Table of Contents

HK J Paediatr (New Series)
Vol 2. No. 1, 1997

HK J Paediatr (New Series) 1997;2:75

Proceedings of Scientific Meeting

Childhood Nephrotic Syndrome

MC Chiu

HK J Paediatr (new series) 1997;2:72-80

Management Update in Paediatrics
The Hong Kong Paediatric Society
November 3, 1996

Nephrotic syndrome is a common childhood problem and features consist of heavy proteinuria with hypoalbuminaemia. Complications include gross oedema, hypovolaemia, infection and thrombosis. According to ISKDC, minimal change diseases constitutes more than 75% of all primary nephrotic cases, and others are mesangioproliferative glomerulonephritis, focal segmental glomerulosclerosis, focal proliferative glomerulonephritis, membrano-proliferative glomerulonephritis and membranous nephropathy. At presentation, renal biopsy is usually not necessary unless there are atypical features suggesting a diagnosis not that of minimal change GN, like macroscopic haematuria, persistent hypertension, azotaemia and low C3. In later management, it is indicated for steroid resistance. As for frequent relapses, a biopsy is usually not necessary, but can be done with discretion when considering a 'third' line drug treatment. A course of steroid is nearly always given at presentation. According to ISKDC, the regimen is prednisone 60mg/m2 for 4 weeks followed by 40 mg/m2 on alternate day for another 4 weeks. The UK regimen is slightly different in that the initial high dose is given until remission is induced instead of a - 4 weeks course; and APN gives a longer course of 6 weeks for both initial high dose and subsequent alternate day maintenance. The latter long course claims to have less relapses with no additional side effects. For non-responders, 3 pulses of methylprednisolone can be given to induce remission and if fail, patients can be managed as steroid resistance. For infrequent relapses, a course of steroid can be given for each relapse. For frequent relapses and/or steroid dependence, 6 months of steroid given on alternate day can be given together with levamisole at 2.5mg/kg on alternate day, which is a antihelminthic found to be useful for steroid dependence. If steroid toxicity is a problem, either cyclophosphamide or cyclosporin A can be used. Cyclophosphamide has a longer effect even after the drug is discontinued whereas for cyclosporin A, the effect is maintained only while the patient is on treatment and thus relapses quickly occur once the drug is discontinued. However, cyclophosphamide has a possible side-effect of oligospermia when cummulative dose exceeds 250mg/kg, and thus the drug need to be used with caution especially in pubertal boys. Dosage for cyclophosphamide is 2.5mg/kg for 8 - 12 weeks and for cyclosporin A 5 mg/kg/day. The latter need to have drug level monitored as nephrotoxicity is a possible side-effect. As for steroid resistance, a renal biopsy is warranted to identify the type of renal pathology. Methylprednisolone, alkylating agents like cyclophosphamide or immunosuppressant like cyclosporin A are agents that have been used with some success. In the management of nephrotic syndrome, the possible side-effects of the powerful immunosuppressive agents need to be carefully balanced against the complications of the illness.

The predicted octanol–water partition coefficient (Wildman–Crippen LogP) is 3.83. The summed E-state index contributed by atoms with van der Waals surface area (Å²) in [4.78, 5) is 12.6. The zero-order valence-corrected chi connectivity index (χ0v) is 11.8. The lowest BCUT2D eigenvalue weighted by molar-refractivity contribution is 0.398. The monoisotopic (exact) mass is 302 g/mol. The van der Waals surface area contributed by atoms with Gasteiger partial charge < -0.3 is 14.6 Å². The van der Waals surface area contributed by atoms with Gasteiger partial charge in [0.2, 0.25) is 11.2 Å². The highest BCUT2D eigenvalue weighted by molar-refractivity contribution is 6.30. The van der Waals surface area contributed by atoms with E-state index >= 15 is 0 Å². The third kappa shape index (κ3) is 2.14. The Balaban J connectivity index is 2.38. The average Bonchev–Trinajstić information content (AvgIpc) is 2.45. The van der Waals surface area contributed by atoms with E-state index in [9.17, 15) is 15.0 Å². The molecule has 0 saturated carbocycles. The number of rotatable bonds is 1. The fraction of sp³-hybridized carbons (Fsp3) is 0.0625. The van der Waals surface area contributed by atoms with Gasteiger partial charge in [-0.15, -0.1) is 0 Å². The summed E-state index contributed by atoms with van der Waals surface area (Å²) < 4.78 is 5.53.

This web site is sponsored by Johnson & Johnson (HK) Ltd.
©2022 Hong Kong Journal of Paediatrics. All rights reserved. Developed and maintained by Medcom Ltd.